The sector is diverse, but it could offer more choices of delivery methods to support the needs of a wider range of learners. Paul Feldman of Jisc, a member of the Higher Education Commission, introduces their recent report.
Many of the criticism’s recently levelled at universities could be fixed with improved governance, but will the new regulator be sufficiently ambitious to ensure reform? Jim Dickinson suggests some ways forward.
The new Welsh Government on White Paper on reforming regulation and encouraging more dynamic partnerships in the post-compulsory education sector is to be welcomed, says Universities Wales chair Colin Riordan.
The new OfS Chair is famous as a disciple of the Third Way in public services. Shân Wareing makes a plea for the future of HE regulation to adhere to the Fourth Way, a less metrics driven and more inclusive approach.
Alex Proudfoot makes the case for the Office for Students to be the ‘validator of last resort’ in the Higher Education and Research Bill, in order to ensure further high quality new entrants to the higher education market.
If an institution is not functioning properly or meeting regulatory requirements, why should an ancient charter exempt them from possible closure or intervention? Catherine Boyd looks a the furore over Royal Charters.
There has been a remarkable contrast between Scottish universities’ approaches to the independence and Brexit referendums. Lucy Hunter Blackburn asks whether continued constitutional strain will cost the sector its autonomy.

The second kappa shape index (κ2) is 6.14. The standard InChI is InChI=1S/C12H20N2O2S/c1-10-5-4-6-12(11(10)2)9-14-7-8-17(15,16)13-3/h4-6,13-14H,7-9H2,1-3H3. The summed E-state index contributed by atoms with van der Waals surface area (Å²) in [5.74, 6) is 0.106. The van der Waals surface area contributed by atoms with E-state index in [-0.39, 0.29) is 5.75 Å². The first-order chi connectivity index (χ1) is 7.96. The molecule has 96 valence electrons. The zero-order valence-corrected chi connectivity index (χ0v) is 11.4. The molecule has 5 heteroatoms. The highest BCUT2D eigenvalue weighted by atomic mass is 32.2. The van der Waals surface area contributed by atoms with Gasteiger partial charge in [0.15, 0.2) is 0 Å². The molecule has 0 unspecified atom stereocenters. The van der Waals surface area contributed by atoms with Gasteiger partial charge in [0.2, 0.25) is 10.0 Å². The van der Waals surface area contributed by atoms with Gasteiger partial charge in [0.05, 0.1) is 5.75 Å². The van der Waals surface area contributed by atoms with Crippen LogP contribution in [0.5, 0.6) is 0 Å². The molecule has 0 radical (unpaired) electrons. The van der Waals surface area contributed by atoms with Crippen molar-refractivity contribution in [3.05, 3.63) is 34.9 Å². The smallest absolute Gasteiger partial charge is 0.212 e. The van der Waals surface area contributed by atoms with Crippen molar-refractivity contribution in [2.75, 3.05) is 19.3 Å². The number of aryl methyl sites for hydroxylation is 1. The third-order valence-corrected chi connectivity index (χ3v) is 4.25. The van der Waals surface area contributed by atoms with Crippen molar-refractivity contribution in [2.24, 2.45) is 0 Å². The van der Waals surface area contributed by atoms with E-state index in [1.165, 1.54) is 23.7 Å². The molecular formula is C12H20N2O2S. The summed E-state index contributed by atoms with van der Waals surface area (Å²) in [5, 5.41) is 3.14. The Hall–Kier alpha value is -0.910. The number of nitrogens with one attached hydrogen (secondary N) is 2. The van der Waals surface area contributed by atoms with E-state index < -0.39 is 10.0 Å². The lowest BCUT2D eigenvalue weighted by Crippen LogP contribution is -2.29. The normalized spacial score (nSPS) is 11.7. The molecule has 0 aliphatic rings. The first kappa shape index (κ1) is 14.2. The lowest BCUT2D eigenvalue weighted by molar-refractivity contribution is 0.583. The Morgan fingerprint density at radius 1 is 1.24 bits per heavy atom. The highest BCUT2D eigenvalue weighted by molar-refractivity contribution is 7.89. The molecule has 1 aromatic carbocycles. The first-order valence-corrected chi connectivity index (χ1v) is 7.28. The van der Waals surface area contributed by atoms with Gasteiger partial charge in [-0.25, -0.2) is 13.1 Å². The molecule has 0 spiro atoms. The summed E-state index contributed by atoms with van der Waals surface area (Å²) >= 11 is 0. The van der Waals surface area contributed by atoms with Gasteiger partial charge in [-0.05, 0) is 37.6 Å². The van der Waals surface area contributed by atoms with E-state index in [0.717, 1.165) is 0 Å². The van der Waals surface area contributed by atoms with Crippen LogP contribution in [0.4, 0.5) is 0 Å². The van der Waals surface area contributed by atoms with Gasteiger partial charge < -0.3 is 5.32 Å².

Mark Leach takes a first look at HEFCE’s new Quality Asessment system and framework – which sets out a great change to the system. But is it too much or too little given the Government’s own plan for quality and regulation in HE?
Following the Green Paper’s proposals to create an Office for Students, Jim Dickinson argues that the sector and the government will need to go much further if they intend to properly protect students, and give them a voice.
With the Green Paper merging HE bodies and putting others at risk, Gordon McKenzie asks some important unanswered questions about how the architecture of the new system will come together, protecting the best elements of the today’s system.
Alongside QAA’s response to the Quality Assessment Review, Ian Kimber, Director of Quality Development, shares thoughts on the ongoing process, and asks questions about how a Teaching Excellence Framework might work.
As HEFCE publish their long awaiting consultation on the future of quality assessment, Mark Leach revisits the proposals, the debates around them, the early sector reaction and a muddled relationship with the emerging Teaching Excellence Framework.